• Mindfulness

    Take 5: How to De-stress, Recenter and Focus With Mindfulness


    Ahead of a public speaking event, I found myself struggling with a bout of pregame nerves. But instead of panicking, I did something I often advise clients to do. I sat down and practiced breath mindfulness for five minutes, which calmed and centered me and helped me focus. In the end, the event went really well.
    Tuning into my breath helped take my brain out of stress mode — I concentrated on the simple cool and warm of the breath entering and leaving my nose and lips. Previously, the thoughts going through my mind were: What if the presentation goes poorly? What if … what if … what if?
    But focusing on breathing brought me into the present moment. The slow, rhythmic breathing flashed a safety signal, and my brain began scaling back the production of adrenaline and cortisol — hormones that drive the fight-or-flight response.
    Simple and very effective, you can use this activity every day to help manage stress. Research suggests that people who regularly practice mindfulness experience less anxiety and are less likely to be depressed. In addition, neuroscientists have identified positive physical changes in the brain that occur with the long-term practice of mindfulness.

    Incorporating mindfulness into your day is easy:

    • Find a quiet comfortable place where you won’t be disturbed.
    • Sit in a comfortable position while maintaining an upright posture.
    • Close your eyes or focus on one point in the room.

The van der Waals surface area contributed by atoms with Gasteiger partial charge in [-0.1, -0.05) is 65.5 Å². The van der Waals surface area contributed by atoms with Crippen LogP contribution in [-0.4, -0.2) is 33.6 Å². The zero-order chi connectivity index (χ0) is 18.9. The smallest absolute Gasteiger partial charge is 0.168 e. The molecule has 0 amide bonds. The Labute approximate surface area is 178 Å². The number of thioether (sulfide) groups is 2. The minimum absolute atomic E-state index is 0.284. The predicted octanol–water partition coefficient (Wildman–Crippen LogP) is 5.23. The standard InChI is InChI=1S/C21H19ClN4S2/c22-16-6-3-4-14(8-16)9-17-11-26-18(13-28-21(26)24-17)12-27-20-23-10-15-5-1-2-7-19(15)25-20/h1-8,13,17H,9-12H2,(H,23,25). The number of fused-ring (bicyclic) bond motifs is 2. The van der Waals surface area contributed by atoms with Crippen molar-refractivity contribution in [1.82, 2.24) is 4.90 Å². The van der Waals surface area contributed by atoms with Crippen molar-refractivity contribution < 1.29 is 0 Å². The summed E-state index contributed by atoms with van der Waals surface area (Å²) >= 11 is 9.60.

• Take normal, comfortable, slower breaths — do not take deep breaths.
    • Notice your diaphragm rising with each inhale and falling with each exhale.
    • Breathe in through your nose (if you can) and exhale through your mouth.
    • Notice the slight cool of the inhale and the slight warmth of the exhale. Try to stay connected to the cool and warm sensations.
    • When your mind goes somewhere else (and it will), take a moment to notice what pulled you away from the breath.
    • Do your best not to judge yourself or the place you were pulled to. Return to the breath and the “cool-warm” sensation.
    • Start with 5 minutes daily or every other day and build up to 10 or 20 if you can.

    This breath technique can be applied to almost any stressful life situation — job, relationship, health, or social. If privacy is not possible and you don’t feel comfortable practicing this in front of others, don’t despair: There are a wealth of other mindfulness techniques that people won’t even notice you doing.

    I often teach mindfulness as a part of therapy, and there are also many wonderful books, apps, and videos to access. I recommend the work of John Kabat-Zinn as a starting place. To learn more about how to practice mindfulness and how it can lower your stress, contact me through couplestherapyorlando.com or by phone at 407-579-2070.

    Therapy services available via Telehealth.